As for medicine, there is still a great deal of academic debate, scientific and philosophical, that needs to occur to heal the many divides seen at every level within this country, medicine or not.

      • Dr.Tom August 9, 2016 / 11:16 pm

        That which divides will always divide, while that which heals, understood or not, will always heal.

        • Colin August 10, 2016 / 10:44 am

          It is what it is.

      • Colin August 10, 2016 / 10:44 am

        I say that I write the legal pieces only to point out that I didn’t write this one–it wasn’t clear to me whether you thought I was the author.

        As for medicine, there is still a great deal of academic debate, scientific and philosophical, that needs to occur to heal the many divides seen at every level within this country, medicine or not.

        As inscrutable as this comment is, I can say that I’m all for debate. I prefer it to be based on actual information, rather than vague gestures towards the wisdom of the East. I don’t think that emotions or the lack thereof will convert “It promotes blood flow!” into a logical or true statement.

  8. Anonymous August 10, 2016 / 12:19 pm

    Jennifer … if you’re interested in an intelligent discourse rather than pontificating or mounting transparently ad hominem arguments (you can do better than that, I know you can) … I’d be really interested in your response to these critiques of the RCT trial model, and then a comment re: the effect elevation of RCT design to “gold standard” status has vis-a-vis the medical traditions of other cultures.

    Here’s the RCT critiques:

    1) That the concept of placebo is problematic on a number of grounds, including:

    a) It is incapable of evaluating complex non-pharmaceutical interventions as it assumes the division of clinical effects into characteristic and incidental effects, a distinction which breaks down when evaluation non-pharmaceutical treatments. ("Characteristic and incidental (placebo) effects in complex interventions such as acupuncture." Paterson, C, Dieppe, P. 2005. BMJ 2005. 330:1202–5.)
    
    b) they lack external validity. ("Evaluating treatments in health care: the instability of a one-legged stool." Kaplan BJ, Giesbrecht G, Shannon S, McLeod K. BMC Med Res Methodol. 2011 May 11;11:65.)
    
    c) they have the potential for increasing health risk in the general population (Ibid),("Questioning the methodologic superiority of 'placebo' over 'active' controlled trials." Golomb BA., Am J Bioeth. 2009 Dec;9(12):34-6.) (Howick J. Am J Bioeth. 2009 Sep;9(9):34-48)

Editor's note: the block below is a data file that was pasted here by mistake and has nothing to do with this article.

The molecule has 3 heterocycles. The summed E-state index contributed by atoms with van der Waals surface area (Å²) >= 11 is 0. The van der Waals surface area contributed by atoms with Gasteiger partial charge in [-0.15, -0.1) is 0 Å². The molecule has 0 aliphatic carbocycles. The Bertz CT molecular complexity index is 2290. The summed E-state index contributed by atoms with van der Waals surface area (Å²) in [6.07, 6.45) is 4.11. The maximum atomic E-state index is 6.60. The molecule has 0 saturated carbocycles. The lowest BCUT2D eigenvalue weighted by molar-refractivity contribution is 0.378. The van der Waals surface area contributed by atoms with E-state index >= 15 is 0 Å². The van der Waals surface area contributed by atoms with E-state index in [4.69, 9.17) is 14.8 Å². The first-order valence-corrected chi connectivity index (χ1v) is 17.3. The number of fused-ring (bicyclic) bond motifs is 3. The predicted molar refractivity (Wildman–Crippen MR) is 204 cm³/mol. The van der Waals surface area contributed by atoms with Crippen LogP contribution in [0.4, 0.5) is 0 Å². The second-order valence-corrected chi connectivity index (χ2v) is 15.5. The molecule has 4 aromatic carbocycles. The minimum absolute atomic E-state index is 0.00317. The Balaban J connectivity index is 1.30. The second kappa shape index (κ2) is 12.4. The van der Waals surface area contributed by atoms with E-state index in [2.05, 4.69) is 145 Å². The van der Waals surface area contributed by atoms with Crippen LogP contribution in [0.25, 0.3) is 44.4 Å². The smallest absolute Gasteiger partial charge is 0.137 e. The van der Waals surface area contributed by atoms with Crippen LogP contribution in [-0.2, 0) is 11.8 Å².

d) they make a relatively weak contribution to clinical practice (Ibid),("Conflating scientific with clinical considerations." van der Graaf R, van Delden JJ, Am J Bioeth. 2009 Sep;9(9):58-9)
    
    e) they are extraordinarily expensive (Ibid) (a consideration particularly relevant to your position that a cultural inheritance such as cupping is fraudulent. Please explain who you would see as having the motivation to fund such a study.)
    
    f) no regulations govern placebo composition, which can influence trial outcomes and merits reporting ("What's in placebos: who knows? Analysis of randomized, controlled trials." Golomb BA, Erickson LC, Koperski S, Sack D, Enkin M, Howick J. Ann Intern Med. 2010 Oct 19;153(8):532-5.)
    
    g) given the expense of placebo controlled trials, the dominant position of pharmaceutical funding, and the inherent conflicts of interest these factors create ... the end effect is to skew the evidence base by suppressing negative studies of pharmaceuticals ... creating the false impression that pharmaceuticals (which can be placebo'd quite nicely, in contrast to legacy techniques like cupping, physical therapy, surgery, mental health therapy) are superior to these other techniques, not because the legacy interventions are inherently inferior but simply because they don't fit easily into the reductionist model of biology and healing RCT trials accept as axiomatic. (Seife, C. "Research Misconduct Identified by the US Food and Drug Administration: Out of Sight, Out of Mind, Out of the Peer-Reviewed Literature." JAMA Intern Med. 2015 Apr;175(4):567-77.)